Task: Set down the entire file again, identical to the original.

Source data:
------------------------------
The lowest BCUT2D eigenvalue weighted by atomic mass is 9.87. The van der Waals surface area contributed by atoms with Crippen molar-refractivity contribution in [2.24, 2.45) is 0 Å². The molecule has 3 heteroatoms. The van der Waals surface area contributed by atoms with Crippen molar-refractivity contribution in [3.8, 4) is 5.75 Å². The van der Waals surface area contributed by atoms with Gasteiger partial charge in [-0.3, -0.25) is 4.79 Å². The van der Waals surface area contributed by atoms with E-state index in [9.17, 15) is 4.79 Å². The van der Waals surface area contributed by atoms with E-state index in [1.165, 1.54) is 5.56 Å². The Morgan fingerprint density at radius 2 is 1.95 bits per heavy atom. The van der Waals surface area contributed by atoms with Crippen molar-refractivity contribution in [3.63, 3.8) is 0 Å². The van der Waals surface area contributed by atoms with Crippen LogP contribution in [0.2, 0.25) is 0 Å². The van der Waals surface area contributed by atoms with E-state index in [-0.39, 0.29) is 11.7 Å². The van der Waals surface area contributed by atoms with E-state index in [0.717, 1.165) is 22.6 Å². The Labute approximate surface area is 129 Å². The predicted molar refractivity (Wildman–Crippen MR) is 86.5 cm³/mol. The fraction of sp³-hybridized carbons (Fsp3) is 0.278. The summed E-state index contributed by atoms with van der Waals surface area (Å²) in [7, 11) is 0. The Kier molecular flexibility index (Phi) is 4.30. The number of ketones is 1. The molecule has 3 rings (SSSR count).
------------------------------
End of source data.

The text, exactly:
The lowest BCUT2D eigenvalue weighted by atomic mass is 9.87. The van der Waals surface area contributed by atoms with Crippen molar-refractivity contribution in [2.24, 2.45) is 0 Å². The molecule has 3 heteroatoms. The van der Waals surface area contributed by atoms with Crippen molar-refractivity contribution in [3.8, 4) is 5.75 Å². The van der Waals surface area contributed by atoms with Gasteiger partial charge in [-0.3, -0.25) is 4.79 Å². The van der Waals surface area contributed by atoms with E-state index in [9.17, 15) is 4.79 Å². The van der Waals surface area contributed by atoms with E-state index in [1.165, 1.54) is 5.56 Å². The Morgan fingerprint density at radius 2 is 1.95 bits per heavy atom. The van der Waals surface area contributed by atoms with Crippen molar-refractivity contribution in [3.63, 3.8) is 0 Å². The van der Waals surface area contributed by atoms with Crippen LogP contribution in [0.2, 0.25) is 0 Å². The van der Waals surface area contributed by atoms with E-state index in [-0.39, 0.29) is 11.7 Å². The van der Waals surface area contributed by atoms with E-state index in [0.717, 1.165) is 22.6 Å². The Labute approximate surface area is 129 Å². The predicted molar refractivity (Wildman–Crippen MR) is 86.5 cm³/mol. The fraction of sp³-hybridized carbons (Fsp3) is 0.278. The summed E-state index contributed by atoms with van der Waals surface area (Å²) in [7, 11) is 0. The Kier molecular flexibility index (Phi) is 4.30. The number of ketones is 1. The molecule has 3 rings (SSSR count).